The role of a Scrum Master is one of many stances and diversity. A great Scrum Master is aware of them and knows when and how to apply them, depending on situation and context. Everything with the purpose of helping people understand the spirit of Scrum and hereby apply the Scrum framework better.
In a series of blog posts, I will share the different stances I consider to be relevant for the Scrum Master. This blog post is about the Scrum Master as a Change Agent. I'll describe the most common definitions, the characteristics of a Scrum-friendly culture and the Scrum Master as a Change Agent.
Earlier blog posts in this series are:
- The Scrum Master as an Impediment Remover
- The Scrum Master as a Manager
- The Scrum Master as a Mentor
- The Scrum Master as a Teacher
- The Scrum Master as a Facilitator
- The Scrum Master as a Coach
- The Scrum Master as a Servant-Leader
What is a Change Agent?
Some good definitions about a change agent are:
- "A person who helps an organization transform itself by focussing on organizational effectiveness, improvement and development."
- "People who act as catalysts for change."
Within the context of Scrum, Geoff Watts describes the role of the Scrum Master as a change agent as:
- "A good Scrum Master helps a Scrum team survive in an organization's culture. A great Scrum Master helps change the culture so Scrum teams can thrive." [Scrum Mastery]
Characteristics of a Scrum-Friendly Culture
The short answer to describe the characteristics of a Scrum-friendly culture is to refer to the Agile manifesto. Although I acknowledge these values and principles as valid characteristics, I also consider a Scrum-friendly culture to be an environment that:
- Values team success over individual success
- Stimulates team members to hold themselves and others accountable
- Promotes continuous improvement and experimentation
- Appreciates everyone for their unique talents and skills
- Values behavior over achievements
- Puts the customer at the center of its operations
- Considers the act of planning more useful than the actual plan
- Supports stable team composition over a longer period to increase performance
- Invites and inspires employees to get the most out of themselves.
- Thrives on self-discipline where trust and ownership is given to employees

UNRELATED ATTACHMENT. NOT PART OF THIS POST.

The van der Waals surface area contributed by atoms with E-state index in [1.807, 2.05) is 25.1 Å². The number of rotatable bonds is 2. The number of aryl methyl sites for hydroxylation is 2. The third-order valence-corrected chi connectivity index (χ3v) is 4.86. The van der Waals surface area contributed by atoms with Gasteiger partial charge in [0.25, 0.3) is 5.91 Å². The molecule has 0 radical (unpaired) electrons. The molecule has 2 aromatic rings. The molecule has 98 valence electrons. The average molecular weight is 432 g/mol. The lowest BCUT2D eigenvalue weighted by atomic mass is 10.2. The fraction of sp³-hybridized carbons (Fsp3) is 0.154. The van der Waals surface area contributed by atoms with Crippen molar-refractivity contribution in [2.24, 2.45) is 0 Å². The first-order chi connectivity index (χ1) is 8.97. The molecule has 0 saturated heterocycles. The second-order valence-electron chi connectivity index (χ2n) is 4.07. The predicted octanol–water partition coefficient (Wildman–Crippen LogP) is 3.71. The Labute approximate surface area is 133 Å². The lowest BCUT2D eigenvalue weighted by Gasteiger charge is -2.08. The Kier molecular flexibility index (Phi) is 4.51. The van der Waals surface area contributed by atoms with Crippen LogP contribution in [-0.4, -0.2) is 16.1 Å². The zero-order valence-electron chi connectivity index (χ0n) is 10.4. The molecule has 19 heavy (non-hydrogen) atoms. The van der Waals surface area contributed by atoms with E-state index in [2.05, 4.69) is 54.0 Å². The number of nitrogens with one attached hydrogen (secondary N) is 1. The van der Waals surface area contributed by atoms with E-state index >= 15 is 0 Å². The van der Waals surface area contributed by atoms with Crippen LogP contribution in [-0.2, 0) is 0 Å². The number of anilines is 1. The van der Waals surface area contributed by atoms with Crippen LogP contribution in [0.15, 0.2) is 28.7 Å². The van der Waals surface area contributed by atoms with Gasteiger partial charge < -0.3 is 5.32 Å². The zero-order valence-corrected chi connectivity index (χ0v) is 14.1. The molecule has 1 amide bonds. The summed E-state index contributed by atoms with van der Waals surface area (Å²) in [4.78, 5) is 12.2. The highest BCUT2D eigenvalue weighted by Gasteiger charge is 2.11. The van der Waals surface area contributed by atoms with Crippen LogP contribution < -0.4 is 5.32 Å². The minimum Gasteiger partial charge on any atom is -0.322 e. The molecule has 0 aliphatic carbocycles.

- Helps employees succeed by giving support, trust, and guidance
- Replaces temporary, comprehensive documentation with face-to-face communication
- Values products instead of projects
- Delivers business value by small, co-located, cross-functional and self-organizing teams
The Scrum Master as a Change Agent
To enable a culture in which Scrum Teams can flourish, the Scrum Master should act as a change agent. The Scrum Master helps to create an environment that allows the spirit of Scrum to thrive. The Scrum Guide defines this part of the Scrum Master role as serving the organization in:
- Leading and coaching the organization in its Scrum adoption;
- Planning Scrum implementations within the organization;
- Helping employees and stakeholders understand and enact Scrum and empirical product development;
- Causing change that increases the productivity of the Scrum Team; and,
- Working with other Scrum Masters to increase the effectiveness of the application of Scrum in the organization. [Scrum Guide]
As a change agent, the truly great Scrum Masters will become visible. These are Scrum Masters that know how to shift the status quo and help create a more suitable environment. They know when to be disruptive and when to be careful. They understand organizational changes can take a longer period of time. However, their willingness to change acts as catalysis to drive the organization forward. The strength of Scrum is making bottlenecks and problems visible, great Scrum Masters create support within the organization to truly resolve these dysfunctions. Everything with the ultimate goal of creating a culture in which Scrum teams can thrive!
What do you think about this part of the Scrum Master role? Have you worked with Scrum Masters that fulfil the role of a change agent? Or even better, are you such a change agent yourself? I would love to learn from your experiences!